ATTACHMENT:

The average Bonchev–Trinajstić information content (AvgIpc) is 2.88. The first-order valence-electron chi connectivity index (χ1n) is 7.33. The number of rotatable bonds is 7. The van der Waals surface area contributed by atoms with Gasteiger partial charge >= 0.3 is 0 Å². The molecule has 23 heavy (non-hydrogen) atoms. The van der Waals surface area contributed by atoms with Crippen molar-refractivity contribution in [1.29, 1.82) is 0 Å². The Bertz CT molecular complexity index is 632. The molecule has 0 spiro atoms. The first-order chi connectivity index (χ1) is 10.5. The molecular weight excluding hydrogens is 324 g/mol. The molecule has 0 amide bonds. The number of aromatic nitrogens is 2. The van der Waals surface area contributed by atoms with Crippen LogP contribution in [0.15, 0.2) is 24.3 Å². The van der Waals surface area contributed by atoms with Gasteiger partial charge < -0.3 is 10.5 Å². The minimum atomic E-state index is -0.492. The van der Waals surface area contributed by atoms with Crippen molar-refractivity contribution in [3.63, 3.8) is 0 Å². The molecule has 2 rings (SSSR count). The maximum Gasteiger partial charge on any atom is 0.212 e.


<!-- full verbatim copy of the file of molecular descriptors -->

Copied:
The average Bonchev–Trinajstić information content (AvgIpc) is 2.88. The first-order valence-electron chi connectivity index (χ1n) is 7.33. The number of rotatable bonds is 7. The van der Waals surface area contributed by atoms with Gasteiger partial charge >= 0.3 is 0 Å². The molecule has 23 heavy (non-hydrogen) atoms. The van der Waals surface area contributed by atoms with Crippen molar-refractivity contribution in [1.29, 1.82) is 0 Å². The Bertz CT molecular complexity index is 632. The molecule has 0 spiro atoms. The first-order chi connectivity index (χ1) is 10.5. The molecular weight excluding hydrogens is 324 g/mol. The molecule has 0 amide bonds. The number of aromatic nitrogens is 2. The van der Waals surface area contributed by atoms with Crippen LogP contribution in [0.15, 0.2) is 24.3 Å². The van der Waals surface area contributed by atoms with Gasteiger partial charge < -0.3 is 10.5 Å². The minimum atomic E-state index is -0.492. The van der Waals surface area contributed by atoms with Crippen molar-refractivity contribution in [3.63, 3.8) is 0 Å². The molecule has 2 rings (SSSR count). The maximum Gasteiger partial charge on any atom is 0.212 e.